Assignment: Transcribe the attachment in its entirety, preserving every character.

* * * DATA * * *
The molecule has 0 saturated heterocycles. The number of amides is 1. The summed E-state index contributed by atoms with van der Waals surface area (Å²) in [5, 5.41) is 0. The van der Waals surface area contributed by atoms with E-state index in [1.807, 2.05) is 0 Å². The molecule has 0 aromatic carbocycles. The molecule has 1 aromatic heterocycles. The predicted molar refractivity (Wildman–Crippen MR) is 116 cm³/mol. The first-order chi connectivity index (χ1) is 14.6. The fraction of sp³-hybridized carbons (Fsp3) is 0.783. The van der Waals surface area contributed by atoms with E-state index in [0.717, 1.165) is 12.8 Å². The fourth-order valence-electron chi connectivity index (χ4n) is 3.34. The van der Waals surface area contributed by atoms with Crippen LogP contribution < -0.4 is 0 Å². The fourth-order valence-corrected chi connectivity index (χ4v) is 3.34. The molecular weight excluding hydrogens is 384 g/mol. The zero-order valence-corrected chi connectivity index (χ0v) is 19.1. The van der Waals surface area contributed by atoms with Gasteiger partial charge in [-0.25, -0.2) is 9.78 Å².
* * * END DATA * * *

The molecule has 0 saturated heterocycles. The number of amides is 1. The summed E-state index contributed by atoms with van der Waals surface area (Å²) in [5, 5.41) is 0. The van der Waals surface area contributed by atoms with E-state index in [1.807, 2.05) is 0 Å². The molecule has 0 aromatic carbocycles. The molecule has 1 aromatic heterocycles. The predicted molar refractivity (Wildman–Crippen MR) is 116 cm³/mol. The first-order chi connectivity index (χ1) is 14.6. The fraction of sp³-hybridized carbons (Fsp3) is 0.783. The van der Waals surface area contributed by atoms with E-state index in [0.717, 1.165) is 12.8 Å². The fourth-order valence-electron chi connectivity index (χ4n) is 3.34. The van der Waals surface area contributed by atoms with Crippen LogP contribution < -0.4 is 0 Å². The fourth-order valence-corrected chi connectivity index (χ4v) is 3.34. The molecular weight excluding hydrogens is 384 g/mol. The zero-order valence-corrected chi connectivity index (χ0v) is 19.1. The van der Waals surface area contributed by atoms with Gasteiger partial charge in [-0.25, -0.2) is 9.78 Å².